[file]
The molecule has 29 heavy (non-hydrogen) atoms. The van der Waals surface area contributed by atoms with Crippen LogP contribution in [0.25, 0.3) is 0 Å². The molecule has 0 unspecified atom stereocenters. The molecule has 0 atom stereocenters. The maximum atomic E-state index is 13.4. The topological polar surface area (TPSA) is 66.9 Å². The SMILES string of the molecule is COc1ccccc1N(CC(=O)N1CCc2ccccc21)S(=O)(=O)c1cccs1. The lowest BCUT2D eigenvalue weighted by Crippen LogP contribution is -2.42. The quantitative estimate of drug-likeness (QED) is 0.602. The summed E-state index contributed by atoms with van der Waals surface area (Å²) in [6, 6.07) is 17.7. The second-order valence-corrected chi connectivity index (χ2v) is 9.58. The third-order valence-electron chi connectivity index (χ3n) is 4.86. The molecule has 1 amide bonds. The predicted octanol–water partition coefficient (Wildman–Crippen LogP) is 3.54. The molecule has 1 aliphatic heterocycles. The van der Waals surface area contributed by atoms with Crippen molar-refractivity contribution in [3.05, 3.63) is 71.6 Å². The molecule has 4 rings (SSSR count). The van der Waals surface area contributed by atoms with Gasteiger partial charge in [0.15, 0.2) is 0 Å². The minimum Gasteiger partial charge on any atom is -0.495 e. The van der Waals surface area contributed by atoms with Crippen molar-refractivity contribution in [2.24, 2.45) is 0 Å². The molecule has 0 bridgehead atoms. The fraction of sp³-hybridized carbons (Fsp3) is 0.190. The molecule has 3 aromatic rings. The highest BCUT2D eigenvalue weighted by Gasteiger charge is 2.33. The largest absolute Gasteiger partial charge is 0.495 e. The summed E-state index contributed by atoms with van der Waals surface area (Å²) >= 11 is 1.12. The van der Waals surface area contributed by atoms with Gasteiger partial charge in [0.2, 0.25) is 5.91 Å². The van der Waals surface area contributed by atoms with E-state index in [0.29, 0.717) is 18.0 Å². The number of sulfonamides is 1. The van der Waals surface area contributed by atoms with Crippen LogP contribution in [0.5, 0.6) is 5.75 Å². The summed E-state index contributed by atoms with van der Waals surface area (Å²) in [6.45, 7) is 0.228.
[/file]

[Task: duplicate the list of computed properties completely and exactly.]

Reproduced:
The molecule has 29 heavy (non-hydrogen) atoms. The van der Waals surface area contributed by atoms with Crippen LogP contribution in [0.25, 0.3) is 0 Å². The molecule has 0 unspecified atom stereocenters. The molecule has 0 atom stereocenters. The maximum atomic E-state index is 13.4. The topological polar surface area (TPSA) is 66.9 Å². The SMILES string of the molecule is COc1ccccc1N(CC(=O)N1CCc2ccccc21)S(=O)(=O)c1cccs1. The lowest BCUT2D eigenvalue weighted by Crippen LogP contribution is -2.42. The quantitative estimate of drug-likeness (QED) is 0.602. The summed E-state index contributed by atoms with van der Waals surface area (Å²) in [6, 6.07) is 17.7. The second-order valence-corrected chi connectivity index (χ2v) is 9.58. The third-order valence-electron chi connectivity index (χ3n) is 4.86. The molecule has 1 amide bonds. The predicted octanol–water partition coefficient (Wildman–Crippen LogP) is 3.54. The molecule has 1 aliphatic heterocycles. The van der Waals surface area contributed by atoms with Crippen molar-refractivity contribution in [3.05, 3.63) is 71.6 Å². The molecule has 4 rings (SSSR count). The van der Waals surface area contributed by atoms with Gasteiger partial charge in [0.15, 0.2) is 0 Å². The minimum Gasteiger partial charge on any atom is -0.495 e. The van der Waals surface area contributed by atoms with Crippen molar-refractivity contribution in [2.24, 2.45) is 0 Å². The molecule has 0 bridgehead atoms. The fraction of sp³-hybridized carbons (Fsp3) is 0.190. The molecule has 3 aromatic rings. The highest BCUT2D eigenvalue weighted by Gasteiger charge is 2.33. The largest absolute Gasteiger partial charge is 0.495 e. The summed E-state index contributed by atoms with van der Waals surface area (Å²) >= 11 is 1.12. The van der Waals surface area contributed by atoms with Gasteiger partial charge in [0.2, 0.25) is 5.91 Å². The van der Waals surface area contributed by atoms with E-state index in [0.29, 0.717) is 18.0 Å². The number of sulfonamides is 1. The van der Waals surface area contributed by atoms with Crippen LogP contribution in [0.5, 0.6) is 5.75 Å². The summed E-state index contributed by atoms with van der Waals surface area (Å²) in [6.45, 7) is 0.228.